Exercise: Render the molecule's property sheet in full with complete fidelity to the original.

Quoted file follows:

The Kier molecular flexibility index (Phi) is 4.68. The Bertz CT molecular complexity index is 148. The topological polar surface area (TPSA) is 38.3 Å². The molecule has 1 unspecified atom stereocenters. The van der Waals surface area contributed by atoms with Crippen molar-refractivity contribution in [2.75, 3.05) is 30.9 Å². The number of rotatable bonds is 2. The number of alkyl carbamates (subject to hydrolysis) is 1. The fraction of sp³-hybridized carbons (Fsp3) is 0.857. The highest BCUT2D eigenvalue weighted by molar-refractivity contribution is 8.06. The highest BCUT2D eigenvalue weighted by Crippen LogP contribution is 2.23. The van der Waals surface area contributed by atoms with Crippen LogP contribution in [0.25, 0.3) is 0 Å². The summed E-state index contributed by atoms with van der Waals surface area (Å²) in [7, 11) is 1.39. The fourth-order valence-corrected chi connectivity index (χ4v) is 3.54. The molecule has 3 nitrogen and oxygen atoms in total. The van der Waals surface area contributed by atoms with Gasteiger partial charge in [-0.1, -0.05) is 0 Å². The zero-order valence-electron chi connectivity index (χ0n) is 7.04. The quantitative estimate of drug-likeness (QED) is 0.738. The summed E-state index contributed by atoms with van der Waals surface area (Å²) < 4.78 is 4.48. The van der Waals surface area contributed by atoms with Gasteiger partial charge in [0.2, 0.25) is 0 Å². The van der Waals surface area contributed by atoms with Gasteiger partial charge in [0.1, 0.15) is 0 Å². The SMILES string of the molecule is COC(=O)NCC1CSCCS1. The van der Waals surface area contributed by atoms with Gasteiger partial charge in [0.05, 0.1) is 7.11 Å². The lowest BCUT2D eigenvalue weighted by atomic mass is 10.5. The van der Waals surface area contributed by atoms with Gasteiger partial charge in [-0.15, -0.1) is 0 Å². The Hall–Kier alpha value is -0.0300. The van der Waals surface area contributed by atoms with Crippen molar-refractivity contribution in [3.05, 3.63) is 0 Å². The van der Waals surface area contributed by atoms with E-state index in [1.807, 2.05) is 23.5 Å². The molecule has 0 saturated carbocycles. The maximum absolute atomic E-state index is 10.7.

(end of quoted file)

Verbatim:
The Kier molecular flexibility index (Phi) is 4.68. The Bertz CT molecular complexity index is 148. The topological polar surface area (TPSA) is 38.3 Å². The molecule has 1 unspecified atom stereocenters. The van der Waals surface area contributed by atoms with Crippen molar-refractivity contribution in [2.75, 3.05) is 30.9 Å². The number of rotatable bonds is 2. The number of alkyl carbamates (subject to hydrolysis) is 1. The fraction of sp³-hybridized carbons (Fsp3) is 0.857. The highest BCUT2D eigenvalue weighted by molar-refractivity contribution is 8.06. The highest BCUT2D eigenvalue weighted by Crippen LogP contribution is 2.23. The van der Waals surface area contributed by atoms with Crippen LogP contribution in [0.25, 0.3) is 0 Å². The summed E-state index contributed by atoms with van der Waals surface area (Å²) in [7, 11) is 1.39. The fourth-order valence-corrected chi connectivity index (χ4v) is 3.54. The molecule has 3 nitrogen and oxygen atoms in total. The van der Waals surface area contributed by atoms with Gasteiger partial charge in [-0.1, -0.05) is 0 Å². The zero-order valence-electron chi connectivity index (χ0n) is 7.04. The quantitative estimate of drug-likeness (QED) is 0.738. The summed E-state index contributed by atoms with van der Waals surface area (Å²) < 4.78 is 4.48. The van der Waals surface area contributed by atoms with Gasteiger partial charge in [0.2, 0.25) is 0 Å². The van der Waals surface area contributed by atoms with Gasteiger partial charge in [0.1, 0.15) is 0 Å². The SMILES string of the molecule is COC(=O)NCC1CSCCS1. The van der Waals surface area contributed by atoms with Gasteiger partial charge in [0.05, 0.1) is 7.11 Å². The lowest BCUT2D eigenvalue weighted by atomic mass is 10.5. The van der Waals surface area contributed by atoms with Gasteiger partial charge in [-0.15, -0.1) is 0 Å². The Hall–Kier alpha value is -0.0300. The van der Waals surface area contributed by atoms with Crippen molar-refractivity contribution in [3.05, 3.63) is 0 Å². The van der Waals surface area contributed by atoms with E-state index in [1.807, 2.05) is 23.5 Å². The molecule has 0 saturated carbocycles. The maximum absolute atomic E-state index is 10.7.